Explanation of Names
anchorago refers to the anchor-like dorsal pattern
Both markings and color are highly variable, but generally includes a variably-shaped dark central band running from the head toward the rear of the insect. The pale area on the right and left sides of the pronotum contain one to three dark spots (usually two). The dark color is dark blue to black. The light color may be white, pink, yellow, orange, or red.
profemora with strong tooth (unlike in Zicrona
e. US to NM (NM-FL-ON-IA) to Panama(2)(3)(4)
on a wide variety of herbaceous plants(1)
Adults feed on the larvae of beetles, butterflies, and moths, incl. many pest spp. (notably Mexican Bean Beetle and Japanese Beetle)(1)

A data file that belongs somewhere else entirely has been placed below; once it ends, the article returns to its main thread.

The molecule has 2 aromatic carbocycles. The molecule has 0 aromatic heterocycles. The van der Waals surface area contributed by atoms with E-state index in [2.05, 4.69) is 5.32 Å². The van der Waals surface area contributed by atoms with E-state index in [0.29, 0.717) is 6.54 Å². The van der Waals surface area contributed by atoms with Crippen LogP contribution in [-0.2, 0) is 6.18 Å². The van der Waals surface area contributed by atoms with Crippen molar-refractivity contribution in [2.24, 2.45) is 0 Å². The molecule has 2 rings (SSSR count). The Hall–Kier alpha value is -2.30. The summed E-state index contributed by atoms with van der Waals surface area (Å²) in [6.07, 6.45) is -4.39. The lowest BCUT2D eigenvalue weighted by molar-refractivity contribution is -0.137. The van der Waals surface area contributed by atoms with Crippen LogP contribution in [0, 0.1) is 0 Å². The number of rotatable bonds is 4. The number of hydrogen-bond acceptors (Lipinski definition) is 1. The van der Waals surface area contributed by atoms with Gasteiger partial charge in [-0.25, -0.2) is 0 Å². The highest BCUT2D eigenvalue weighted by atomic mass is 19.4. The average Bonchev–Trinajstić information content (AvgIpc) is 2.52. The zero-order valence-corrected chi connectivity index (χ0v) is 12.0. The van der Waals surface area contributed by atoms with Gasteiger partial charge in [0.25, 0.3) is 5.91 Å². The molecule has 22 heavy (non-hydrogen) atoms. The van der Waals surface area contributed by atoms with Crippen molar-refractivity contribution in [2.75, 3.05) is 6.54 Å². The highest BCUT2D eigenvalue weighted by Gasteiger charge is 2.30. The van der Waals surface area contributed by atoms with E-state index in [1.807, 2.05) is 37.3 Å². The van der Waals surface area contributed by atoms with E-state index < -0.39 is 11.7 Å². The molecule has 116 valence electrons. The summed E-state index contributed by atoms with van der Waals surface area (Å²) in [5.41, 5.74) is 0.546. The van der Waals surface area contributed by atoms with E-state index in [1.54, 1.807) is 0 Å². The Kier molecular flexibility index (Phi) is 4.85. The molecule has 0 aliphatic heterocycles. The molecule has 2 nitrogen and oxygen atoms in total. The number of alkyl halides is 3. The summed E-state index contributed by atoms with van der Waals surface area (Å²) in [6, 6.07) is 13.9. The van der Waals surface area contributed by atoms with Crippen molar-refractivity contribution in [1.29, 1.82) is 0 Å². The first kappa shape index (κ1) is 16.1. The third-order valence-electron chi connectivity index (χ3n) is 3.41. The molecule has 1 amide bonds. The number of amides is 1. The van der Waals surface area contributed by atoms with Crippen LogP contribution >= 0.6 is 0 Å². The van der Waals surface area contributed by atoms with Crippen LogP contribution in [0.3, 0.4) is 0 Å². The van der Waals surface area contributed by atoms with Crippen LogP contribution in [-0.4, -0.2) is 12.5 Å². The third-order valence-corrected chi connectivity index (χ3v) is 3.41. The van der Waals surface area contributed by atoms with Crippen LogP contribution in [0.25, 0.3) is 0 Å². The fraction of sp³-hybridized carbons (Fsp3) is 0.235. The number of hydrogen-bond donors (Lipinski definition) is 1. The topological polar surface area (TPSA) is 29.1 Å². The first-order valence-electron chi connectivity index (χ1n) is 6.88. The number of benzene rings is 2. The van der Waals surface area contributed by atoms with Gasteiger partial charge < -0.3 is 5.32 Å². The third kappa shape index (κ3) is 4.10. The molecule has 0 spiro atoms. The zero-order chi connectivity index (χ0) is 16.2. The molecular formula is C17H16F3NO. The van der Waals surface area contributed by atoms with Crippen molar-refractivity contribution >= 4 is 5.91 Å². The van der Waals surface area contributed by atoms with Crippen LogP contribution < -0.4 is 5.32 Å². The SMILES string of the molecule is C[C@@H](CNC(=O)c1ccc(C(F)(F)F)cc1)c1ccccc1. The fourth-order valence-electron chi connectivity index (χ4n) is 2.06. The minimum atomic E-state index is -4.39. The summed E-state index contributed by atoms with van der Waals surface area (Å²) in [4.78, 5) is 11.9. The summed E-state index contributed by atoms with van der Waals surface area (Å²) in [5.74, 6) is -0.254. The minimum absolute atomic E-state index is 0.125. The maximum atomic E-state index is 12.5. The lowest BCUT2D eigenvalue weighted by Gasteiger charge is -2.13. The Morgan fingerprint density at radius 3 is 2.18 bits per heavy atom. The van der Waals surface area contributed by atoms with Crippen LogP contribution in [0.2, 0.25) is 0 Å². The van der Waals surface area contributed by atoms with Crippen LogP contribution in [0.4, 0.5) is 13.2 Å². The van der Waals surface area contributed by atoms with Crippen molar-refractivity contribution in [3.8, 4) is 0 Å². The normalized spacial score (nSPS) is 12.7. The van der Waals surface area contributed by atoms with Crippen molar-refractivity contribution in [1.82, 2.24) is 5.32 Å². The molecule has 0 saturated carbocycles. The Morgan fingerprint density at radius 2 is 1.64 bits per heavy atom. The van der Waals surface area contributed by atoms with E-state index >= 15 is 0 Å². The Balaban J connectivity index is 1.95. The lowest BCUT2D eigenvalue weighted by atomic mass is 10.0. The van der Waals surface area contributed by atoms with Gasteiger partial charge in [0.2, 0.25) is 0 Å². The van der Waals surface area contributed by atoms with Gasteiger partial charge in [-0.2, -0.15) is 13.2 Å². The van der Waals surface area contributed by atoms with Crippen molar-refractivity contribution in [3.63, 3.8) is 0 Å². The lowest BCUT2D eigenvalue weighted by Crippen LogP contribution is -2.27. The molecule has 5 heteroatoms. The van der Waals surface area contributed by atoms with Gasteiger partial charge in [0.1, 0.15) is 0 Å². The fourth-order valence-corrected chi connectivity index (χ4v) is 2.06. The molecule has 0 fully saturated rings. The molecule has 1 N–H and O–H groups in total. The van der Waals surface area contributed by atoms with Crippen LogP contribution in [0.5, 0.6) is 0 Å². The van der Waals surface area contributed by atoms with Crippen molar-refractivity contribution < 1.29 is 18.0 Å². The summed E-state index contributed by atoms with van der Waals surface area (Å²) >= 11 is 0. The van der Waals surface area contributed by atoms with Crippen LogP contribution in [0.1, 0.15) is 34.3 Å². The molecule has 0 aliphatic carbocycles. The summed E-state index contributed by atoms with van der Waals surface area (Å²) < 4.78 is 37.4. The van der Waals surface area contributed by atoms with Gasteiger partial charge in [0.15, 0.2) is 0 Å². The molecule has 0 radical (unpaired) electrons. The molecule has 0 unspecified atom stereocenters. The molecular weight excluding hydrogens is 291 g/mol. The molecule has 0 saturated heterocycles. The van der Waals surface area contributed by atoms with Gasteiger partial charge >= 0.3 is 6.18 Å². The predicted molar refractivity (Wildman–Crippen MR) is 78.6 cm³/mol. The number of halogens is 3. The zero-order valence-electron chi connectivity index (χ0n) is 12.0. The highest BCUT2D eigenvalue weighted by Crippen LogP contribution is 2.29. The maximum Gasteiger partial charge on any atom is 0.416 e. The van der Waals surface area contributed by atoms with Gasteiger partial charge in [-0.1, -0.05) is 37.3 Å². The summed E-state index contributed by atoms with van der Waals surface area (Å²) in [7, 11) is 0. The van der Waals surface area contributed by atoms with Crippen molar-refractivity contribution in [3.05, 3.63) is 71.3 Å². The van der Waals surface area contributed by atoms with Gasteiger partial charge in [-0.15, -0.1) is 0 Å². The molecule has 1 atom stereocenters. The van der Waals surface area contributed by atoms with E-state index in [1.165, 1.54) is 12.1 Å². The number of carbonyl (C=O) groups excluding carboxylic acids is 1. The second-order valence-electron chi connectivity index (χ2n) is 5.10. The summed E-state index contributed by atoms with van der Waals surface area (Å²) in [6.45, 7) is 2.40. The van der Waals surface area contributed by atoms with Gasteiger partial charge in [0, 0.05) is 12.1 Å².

Eggs typically take seven days to hatch; nymphal phase (5 instars) takes 25-35 days(1)
note: scutellum is much narrower
- Range: sw. US to TX & KS
Zicrona americana Thomas
Neck RW. 1988. Prey preferences of a predaceous stink bug, Stiretrus anchorago (F.) (Hemiptera, Pentatomidae). Texas Journal of Science 40(3): 354-356.
Richman DB. 1977. Predation on the alfalfa weevil, Hypera postica (Gyllenhal), by Stiretrus anchorago (F.) (Hemiptera: Pentatomidae). Florida Entomologist 60: 192.
Richman DB, Whitcomb WH. 1978. Comparative life cycles of four species of predatory stink bugs. Florida Entomologist 61: 113-119.
Waddill V. Shepard M. 1974. Biology of a predaceous stink bug, Stiretrus anchorago, (Hemiptera: Pentatomidae). Florida Entomologist 57: 249-253.
Waddill V. 1975. A comparison of predation by the pentatomids, Podisus maculiventris (Say) and Stiretrus anchorago (F.), on the Mexican bean beetle, Epilachna varivestis Mulsant. Annals of the Entomological Society of America 68: 1023-27.